“Most of the time in games, it’s really humans playing against other humans, or humans playing against the computer,” said Adam Spragg, the game’s creator. “But there’s something about sort of switching the tables and flipping the script a little bit that’s interesting. Instead of running full out, full speed, now all of a sudden you have to restrain yourself. You have to observe what the computer’s doing and blend in with them rather than doing what might be your natural impulse. One interesting thing about this game is that it’s local multi-player only. Everybody has to be in the same room, playing. And so that creates a real energy between the players themselves. You know, every time they play, there’s a lot of screaming, a lot of shouting going on.”
Spragg, based in San Diego, said he spent about two months creating the game, using free artwork, music and graphics. “Hidden in Plain Sight” is available for download on Xbox Live for 80 Microsoft Points, or $1.
‘Super Space _’
Pronounced “Super Space Blank,” this game of guns and physics cleverly combines cooperation and competition. Up to four players man the same spaceship, each with a gun control that serves as a thruster and as a shooter, taking out asteroids. Players work together to navigate the ship, avoiding a red border that denotes doom. But they also compete to destroy the most asteroids. “Super Space _” was developed as a “party game,” said David Scamehorn, who created the game along with fellow DigiPen student Alexander Baard.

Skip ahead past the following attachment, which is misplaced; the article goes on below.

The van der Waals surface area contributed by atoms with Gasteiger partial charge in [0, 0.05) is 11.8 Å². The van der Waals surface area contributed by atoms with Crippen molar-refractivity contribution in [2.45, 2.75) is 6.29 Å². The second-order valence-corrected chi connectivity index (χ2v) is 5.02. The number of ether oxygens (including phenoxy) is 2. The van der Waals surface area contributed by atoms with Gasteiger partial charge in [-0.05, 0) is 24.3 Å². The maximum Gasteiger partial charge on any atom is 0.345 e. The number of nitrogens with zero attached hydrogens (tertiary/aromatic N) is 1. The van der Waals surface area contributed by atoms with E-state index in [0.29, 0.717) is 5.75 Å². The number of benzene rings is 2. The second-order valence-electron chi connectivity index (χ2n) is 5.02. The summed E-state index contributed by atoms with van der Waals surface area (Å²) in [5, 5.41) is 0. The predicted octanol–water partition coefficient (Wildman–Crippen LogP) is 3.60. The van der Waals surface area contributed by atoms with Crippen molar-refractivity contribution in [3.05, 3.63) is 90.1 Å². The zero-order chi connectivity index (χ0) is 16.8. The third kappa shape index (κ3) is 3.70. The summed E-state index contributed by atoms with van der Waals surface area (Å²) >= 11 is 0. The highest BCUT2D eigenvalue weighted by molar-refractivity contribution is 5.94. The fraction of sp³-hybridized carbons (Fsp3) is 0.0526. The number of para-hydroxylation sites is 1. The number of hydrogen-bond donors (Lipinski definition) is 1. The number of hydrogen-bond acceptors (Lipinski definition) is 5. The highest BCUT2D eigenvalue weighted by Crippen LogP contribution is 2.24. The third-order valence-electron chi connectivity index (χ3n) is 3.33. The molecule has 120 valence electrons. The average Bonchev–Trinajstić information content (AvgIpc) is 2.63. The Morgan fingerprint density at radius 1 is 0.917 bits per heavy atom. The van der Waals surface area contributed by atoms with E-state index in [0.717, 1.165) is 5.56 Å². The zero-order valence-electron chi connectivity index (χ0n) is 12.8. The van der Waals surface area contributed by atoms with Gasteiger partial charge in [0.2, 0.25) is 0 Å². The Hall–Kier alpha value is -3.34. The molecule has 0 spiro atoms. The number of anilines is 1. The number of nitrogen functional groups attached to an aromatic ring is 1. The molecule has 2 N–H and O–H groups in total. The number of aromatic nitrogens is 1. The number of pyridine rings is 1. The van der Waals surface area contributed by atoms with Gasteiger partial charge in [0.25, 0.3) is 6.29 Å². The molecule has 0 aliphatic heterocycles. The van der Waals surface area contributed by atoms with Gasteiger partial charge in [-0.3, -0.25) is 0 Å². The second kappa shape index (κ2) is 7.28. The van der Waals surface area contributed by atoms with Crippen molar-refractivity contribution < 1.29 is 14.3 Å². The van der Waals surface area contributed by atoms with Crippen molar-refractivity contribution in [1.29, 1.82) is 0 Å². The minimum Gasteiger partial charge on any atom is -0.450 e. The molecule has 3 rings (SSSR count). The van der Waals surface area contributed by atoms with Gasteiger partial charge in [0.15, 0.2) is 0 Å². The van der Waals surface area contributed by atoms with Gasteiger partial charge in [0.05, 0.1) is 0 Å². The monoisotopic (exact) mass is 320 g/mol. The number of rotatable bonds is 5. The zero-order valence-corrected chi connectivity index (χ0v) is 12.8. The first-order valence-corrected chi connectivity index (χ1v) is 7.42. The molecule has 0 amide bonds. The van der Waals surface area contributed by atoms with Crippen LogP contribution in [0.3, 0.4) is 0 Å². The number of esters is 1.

“I’m really interested in contemporary minimalism, so I kind of wanted to have an abstract representation with kind of a minimalist approach to visuals,” Scamehorn said. “It was economic, as students, because we don’t have much time, and we’re only two people. It turns out people responded to this really well. It communicates information clearly. People know that if you touch something red, you’re going to die. So we just kind of went with general colors.”
It’s that intuitive design that makes the game so accessible, as evidenced by the constant (and all-ages) crowd around its IndieCade demo.
“The funny thing is we intended for it to be this really vocal game where people would be communicating all the time and yelling and shouting, and here that almost never happens,” Baard said. “People communicate almost synaptically. It’s like they vote on the direction they’re going to go with their shots.”
The PC-only game is expected out this winter, the creators said.